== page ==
Divided Republic (1 play)
At first look this game looks like it should work, but the game is subject to such wild swings of fortune that I would already be at least somewhat skeptical of it. The fact that it is subject to uneven wild swings of fortunes is what pushes it over the edge from “potentially intriguing” to “problematic” particularly when combined with the take that card play. I was hoping that this would have potential as an alternative multi-player CDG to Successors, but it just did not measure up.

Dominare (1 play)
Dominare has an extremely interesting system based on drafting character cards and combining these cards into a cohesive strategy, but it muddles the strength of that structure with in your face take that game play and late game abilities that make most actions during the early rounds completely irrelevant. I still have some hope that this system, which is good, will be used in some other game that implements it well, but this game is not it.

Sky Traders (1 play)
A medium-weight marginal decision game disguised as a long and heavy game. If they found to cut this down to an hour it might be worth playing, but as it is the fun I got out of it was entirely in seeing how ridiculous the combat system was and blowing up each other’s ships. I gave it away after my first play.

5: Average game. I'm indifferent, but may be willing to play.



Dragon Valley
I appreciated the I split/you choose aspects of the game as well as the emulation of tower defense, but I found that the game seemed to be uneven, with a reasonably large amount of downtime and an overemphasis on tactical decision making for a game of its length. This was one of the games that I requested and received as a review copy, and ended up being fairly disappointed about.

For The Win (2 plays)
A special power abstract that reminded me a bit of Hive, I found the theme to be a bit silly but the game play was solid. I suspect I would actually like this one a bit more if I was into abstracts, but as it is, I would rather just play with the extra depth and nuance of a tactical miniatures game.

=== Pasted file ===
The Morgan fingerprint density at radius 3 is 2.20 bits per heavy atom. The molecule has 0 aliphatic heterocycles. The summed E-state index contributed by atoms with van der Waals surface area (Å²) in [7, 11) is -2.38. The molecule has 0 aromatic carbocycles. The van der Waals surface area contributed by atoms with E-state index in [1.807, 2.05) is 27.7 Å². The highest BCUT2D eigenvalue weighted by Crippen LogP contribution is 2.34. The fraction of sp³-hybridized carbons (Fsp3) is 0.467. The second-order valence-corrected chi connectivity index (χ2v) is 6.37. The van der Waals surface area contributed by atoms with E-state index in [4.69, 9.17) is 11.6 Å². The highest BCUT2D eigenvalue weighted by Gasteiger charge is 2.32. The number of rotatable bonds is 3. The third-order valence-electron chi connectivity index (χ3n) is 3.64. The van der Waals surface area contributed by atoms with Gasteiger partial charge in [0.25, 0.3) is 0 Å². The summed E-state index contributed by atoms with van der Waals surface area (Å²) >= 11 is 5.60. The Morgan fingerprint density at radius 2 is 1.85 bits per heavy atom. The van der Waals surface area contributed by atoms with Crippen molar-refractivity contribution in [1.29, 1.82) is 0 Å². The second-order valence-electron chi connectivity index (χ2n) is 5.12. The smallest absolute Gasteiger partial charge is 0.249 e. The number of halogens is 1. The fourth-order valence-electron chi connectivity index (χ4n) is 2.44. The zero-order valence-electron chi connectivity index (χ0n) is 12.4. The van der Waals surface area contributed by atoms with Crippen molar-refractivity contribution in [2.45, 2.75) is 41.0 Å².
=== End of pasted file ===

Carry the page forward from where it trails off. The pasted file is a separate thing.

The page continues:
Infiltration (1 plays)
I thought Infiltration worked well thematically, and I actually respect the game quite a bit because of that. Unfortunately, the game play, which is mostly based on a single giant push-your luck exercise was not quite enough to excite me or pull me in for a second play. If your interests are more driven by theme or tend more towards the lighter end of gaming, then I suspect this would be a pretty reasonable option.

Milestones (1 play)
Milestones is very, very solid for a generic mid-weight euro but it suffers from being a mid-weight euro. Competent, but not particularly exciting and lacking some of the depth and potential for exploration that makes my favorite games sing.

Seasons (1 play)
I only have played this with four, and I have since been told that this is a bad number to play with. I also got into a position of lock-down, where I was effectively not able to do anything for the latter half of the game. That being said, looking over the cards both prior to the play and immediately afterwards I did not find anything about the game that said it stood out or was worth playing in addition to other special power card games out there, there was a few things that were interesting about it, but nothing that was interesting enough for me to bother with after one of the first initial impressions I have had of any game.

Smash Up (1 play)
This has essentially the same theme as For The Win, only developed in a slightly different direction, being a special power card game rather than one focused on abstract positioning. It was mildly entertaining, but ended up being a little bit too straightforward and reliant on bash the leader maneuvering to really be something that I like. Still, it is better than a lot of games of its ilk, so I would be willing to play it again under the right conditions.

6: OK game. Some fun or challenge at least. Enjoyable in the right circumstances.



Ginkogopolis (1 play)
I played this at BGG.Con, and found it to be a pleasant and reasonably interesting experience, but not one that I felt featured a huge amount of depth or need to play again. Still, it has been tickling my brain a little bit, and has a marginal chance of going up in my estimation if I ever play it a bit more and discover some of my initial impressions were wrong. This seems unlikely though, as it is not one that has been picked up for play by the locals.

Legacy: Gears of Time (1 play)